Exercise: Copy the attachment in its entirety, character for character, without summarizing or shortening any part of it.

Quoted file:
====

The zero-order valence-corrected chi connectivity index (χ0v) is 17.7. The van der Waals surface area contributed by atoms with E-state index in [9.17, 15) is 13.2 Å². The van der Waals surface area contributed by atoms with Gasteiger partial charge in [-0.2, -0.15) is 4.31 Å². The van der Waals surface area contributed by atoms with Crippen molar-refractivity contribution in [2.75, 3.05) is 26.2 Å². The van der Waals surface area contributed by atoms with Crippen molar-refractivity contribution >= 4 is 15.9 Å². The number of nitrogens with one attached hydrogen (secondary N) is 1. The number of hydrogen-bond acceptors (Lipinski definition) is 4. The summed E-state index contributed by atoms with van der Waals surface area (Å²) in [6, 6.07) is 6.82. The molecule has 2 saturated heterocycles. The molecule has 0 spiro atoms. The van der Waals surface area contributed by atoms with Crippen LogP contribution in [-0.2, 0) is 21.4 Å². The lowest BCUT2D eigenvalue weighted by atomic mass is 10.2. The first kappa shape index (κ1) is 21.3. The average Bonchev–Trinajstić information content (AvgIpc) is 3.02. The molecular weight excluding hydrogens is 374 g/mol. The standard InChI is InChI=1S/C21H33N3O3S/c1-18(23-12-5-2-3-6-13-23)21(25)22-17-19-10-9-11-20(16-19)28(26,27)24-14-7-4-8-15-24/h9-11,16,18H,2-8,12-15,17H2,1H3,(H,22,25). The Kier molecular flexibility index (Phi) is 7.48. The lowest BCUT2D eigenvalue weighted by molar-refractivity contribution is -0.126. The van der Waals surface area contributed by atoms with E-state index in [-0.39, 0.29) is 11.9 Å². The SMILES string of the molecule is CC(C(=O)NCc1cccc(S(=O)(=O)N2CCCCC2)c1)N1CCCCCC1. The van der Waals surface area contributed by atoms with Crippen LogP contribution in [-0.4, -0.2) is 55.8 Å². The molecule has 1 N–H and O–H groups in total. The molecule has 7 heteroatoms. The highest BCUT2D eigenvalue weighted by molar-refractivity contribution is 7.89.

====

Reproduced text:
The zero-order valence-corrected chi connectivity index (χ0v) is 17.7. The van der Waals surface area contributed by atoms with E-state index in [9.17, 15) is 13.2 Å². The van der Waals surface area contributed by atoms with Gasteiger partial charge in [-0.2, -0.15) is 4.31 Å². The van der Waals surface area contributed by atoms with Crippen molar-refractivity contribution in [2.75, 3.05) is 26.2 Å². The van der Waals surface area contributed by atoms with Crippen molar-refractivity contribution >= 4 is 15.9 Å². The number of nitrogens with one attached hydrogen (secondary N) is 1. The number of hydrogen-bond acceptors (Lipinski definition) is 4. The summed E-state index contributed by atoms with van der Waals surface area (Å²) in [6, 6.07) is 6.82. The molecule has 2 saturated heterocycles. The molecule has 0 spiro atoms. The van der Waals surface area contributed by atoms with Crippen LogP contribution in [-0.2, 0) is 21.4 Å². The lowest BCUT2D eigenvalue weighted by atomic mass is 10.2. The first kappa shape index (κ1) is 21.3. The average Bonchev–Trinajstić information content (AvgIpc) is 3.02. The molecular weight excluding hydrogens is 374 g/mol. The standard InChI is InChI=1S/C21H33N3O3S/c1-18(23-12-5-2-3-6-13-23)21(25)22-17-19-10-9-11-20(16-19)28(26,27)24-14-7-4-8-15-24/h9-11,16,18H,2-8,12-15,17H2,1H3,(H,22,25). The Kier molecular flexibility index (Phi) is 7.48. The lowest BCUT2D eigenvalue weighted by molar-refractivity contribution is -0.126. The van der Waals surface area contributed by atoms with E-state index in [-0.39, 0.29) is 11.9 Å². The SMILES string of the molecule is CC(C(=O)NCc1cccc(S(=O)(=O)N2CCCCC2)c1)N1CCCCCC1. The van der Waals surface area contributed by atoms with Crippen LogP contribution in [-0.4, -0.2) is 55.8 Å². The molecule has 1 N–H and O–H groups in total. The molecule has 7 heteroatoms. The highest BCUT2D eigenvalue weighted by molar-refractivity contribution is 7.89.